Build & Review: Dragon #7271 1/72 M4A3(76)W VVSS Sherman

The Kit

I was fishing around for something to fill up a space on my ISM South Pacific dio. I’d picked this kit up as part of a bundle deal and it had sat in my stash for a while. It’s not the right period for the South Pacific campaign but it was the only Sherman I had to hand with time running out for the build.

This is one of Dragons 1/72 Armour Pro series which means they’ve taken a bit of extra care and provided some extras; PE & a tow cable. The parts are perfectly cast with zero flash in my box. Some of the pieces are very delicate so be careful. I broke the machine gun handle getting it off the sprue and it was beyond my skill to repair it šŸ™

The Build

I followed the simple Dragon instruction sequence starting with the wheels. . Everything fitted perfectly.

As everything was going together so smoothly, I decided to have a crack at the PE. Firstly, there’s replacement front fenders. I sawed of the plastic ones with a razor saw. Just take your time and follow the line of the hull. I tidied underneath with an xacto blade.

I used a Master Toolsā„¢ PE bending tool for the straightĀ bendsĀ and gently with my fingertips for the curves. I wasn’t too worried about the fenders looking beaten up, they’re fenders after all.

I used a cocktail stick to shape the replacement headlight covers.

Everything was attached with “Loctite Super Glue Precision Max” applied with the shaped tip of a cocktail stick.Ā This was my first try with this glue and it performed excellently. Just viscous enough to cling to a cocktail stick so you don’t carry too much and swamp the joints.

By far the most complicated bit of PE is the rear stowage shelf. I wasn’t too worried about screwing it up as the plastic parts in the kit were pretty good. I missed out a few fiddly straps that would never be seen, but with a bit of patience and swearing under my breath, I had a shelf!

I was surprised there was no PE for the turret, but to my old eyes, the detail on the plastic kit’s roof is excellent:

And that’s the build. The tracks are one piece soft rubber/plastic. So there’s nothing to build. They slide under the sides and over the drive wheels with no problems at all.

Having admiredĀ all the lovely detail while building I was itching to get some paint on it.

The Paint

I started with my usual Poundland grey primer which looks a lot darker on this photo than it actually is. I then hit it with a black preshade, aiming for all the nooks and crannies and places where the sun don’t shine…

I let that dry and then applied a basecoat of Tamiya Olive Drab, avoiding recesses and trying to pick out individual panels. My airbrush was playing silly buggers for a while but eventually settled down.

I was a bit worried my intended dark brown wash would darken it too much so I went back over the panels and raised areas with a lightened down base coat.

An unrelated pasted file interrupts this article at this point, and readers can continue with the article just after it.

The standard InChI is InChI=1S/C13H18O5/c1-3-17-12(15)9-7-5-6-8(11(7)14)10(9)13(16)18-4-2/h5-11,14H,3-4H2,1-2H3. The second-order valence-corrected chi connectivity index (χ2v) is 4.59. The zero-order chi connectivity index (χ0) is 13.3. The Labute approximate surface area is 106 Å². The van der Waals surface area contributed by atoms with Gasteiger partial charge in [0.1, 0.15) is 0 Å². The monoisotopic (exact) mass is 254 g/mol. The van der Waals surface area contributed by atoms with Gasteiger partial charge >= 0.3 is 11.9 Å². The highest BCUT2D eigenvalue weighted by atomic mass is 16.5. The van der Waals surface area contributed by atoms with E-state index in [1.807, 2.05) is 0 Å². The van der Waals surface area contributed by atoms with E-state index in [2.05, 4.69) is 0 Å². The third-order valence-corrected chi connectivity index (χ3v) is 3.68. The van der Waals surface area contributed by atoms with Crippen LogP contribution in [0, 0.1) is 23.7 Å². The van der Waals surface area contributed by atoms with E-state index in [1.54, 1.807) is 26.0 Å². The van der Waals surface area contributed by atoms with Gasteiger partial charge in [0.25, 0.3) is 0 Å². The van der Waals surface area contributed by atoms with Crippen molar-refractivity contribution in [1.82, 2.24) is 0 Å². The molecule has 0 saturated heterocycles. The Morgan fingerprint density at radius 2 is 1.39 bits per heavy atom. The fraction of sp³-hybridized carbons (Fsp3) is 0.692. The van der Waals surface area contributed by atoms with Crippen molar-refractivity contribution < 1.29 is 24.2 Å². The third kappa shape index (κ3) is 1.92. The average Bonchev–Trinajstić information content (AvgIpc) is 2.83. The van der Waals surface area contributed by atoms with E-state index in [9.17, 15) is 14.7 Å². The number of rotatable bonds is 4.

Along the sides of the vehicle, I applied the paint using vertical strokes of the airbrush, this has the effect of building up subtle 1/72 scale streaking along the vertical panels. It looks a lot better after the oil wash but you’ll just have to trust me šŸ˜‰

I picked out the tires with Tamiya rubber black and picked out the tools and accessories with Lifecolor Weathered wood and Tamiya gun metal.

All the decal options were out of period for the South Pacific so I just grabbed the ones I liked the look of and added them in obvious places. No one will notice, aĀ Sherman’s a Sherman, right? šŸ˜‰

I glossed under where the decals sat to help prevent silvering.

Next I gave the prominent edges a chipping with Vallejo Black Brown applied with a ripped up sponge. I started heavy at the bottom and lightened up towards the turret.

I chipped the storage shelf as that’s likely to see a lot of wear.

And around the hatches too. There’s another, fresher layer of chipping to come later on.

Happy with the base coat I sealed it with Vallejo Gloss applied in a few light coats. I has a tendency to go milky if you apply it too thickly.

Next I mixed up some black and dark brown oil paint with odourless thinners. I left it quite thick but still thin enough to creep along the panel lines.

And waited for it dry… (I keep meaning to by some oil accelerator!)

… and cleaned off the oil from places I didn’t like with thinners and a cotton bud. I dragged a damp brush down the sides to encourage streaking.

And waited for it to dry…

Once it had dried I sealed it with a matt coat of Vallejo varnish ready for further weathering.

I flat black coated the tracks and picked out the teeth with gun metal. They wereĀ attached with super glue. I wish I’d stretched them a little first but I can hide the join with mud and dust on the dio.

Next, I gave it fresh scratches and chips using a graphite pencil. It’s really easy to go mad here. A little in the obvious places is enough.

It hard to photograph graphite but it suddenly give the model ‘weight’ – it looks like it’s made of metal. It’s like magic. It’s my favourite part of an armour build šŸ™‚

There were a few last bits (the turret mounted machine gun) and some dust weathering once I place it on the dio but I’m calling it done for now.

I took it outside the next morning before work to take some daylight shots. It was a bit overcast but light enough to get a feel for it.

The shovel is so delicate I pulled it off while painting so be careful.

And a shot where I tried to catch the graphite. It kindov works…

And the sun peaked through the clouds just enough to give me this shot.

I painted up the machine gun and gave it a graphite rub (ooer). Gutted about the handles, but I’ll keep my eye open for a replacement.

Here’s a sneak peak of the piece on the dio (build log here – it’s a long one)

An excellent kit with just enough PE in the right places to lift it above the herd. It has me keen to try some others from the Armour Pro series now!

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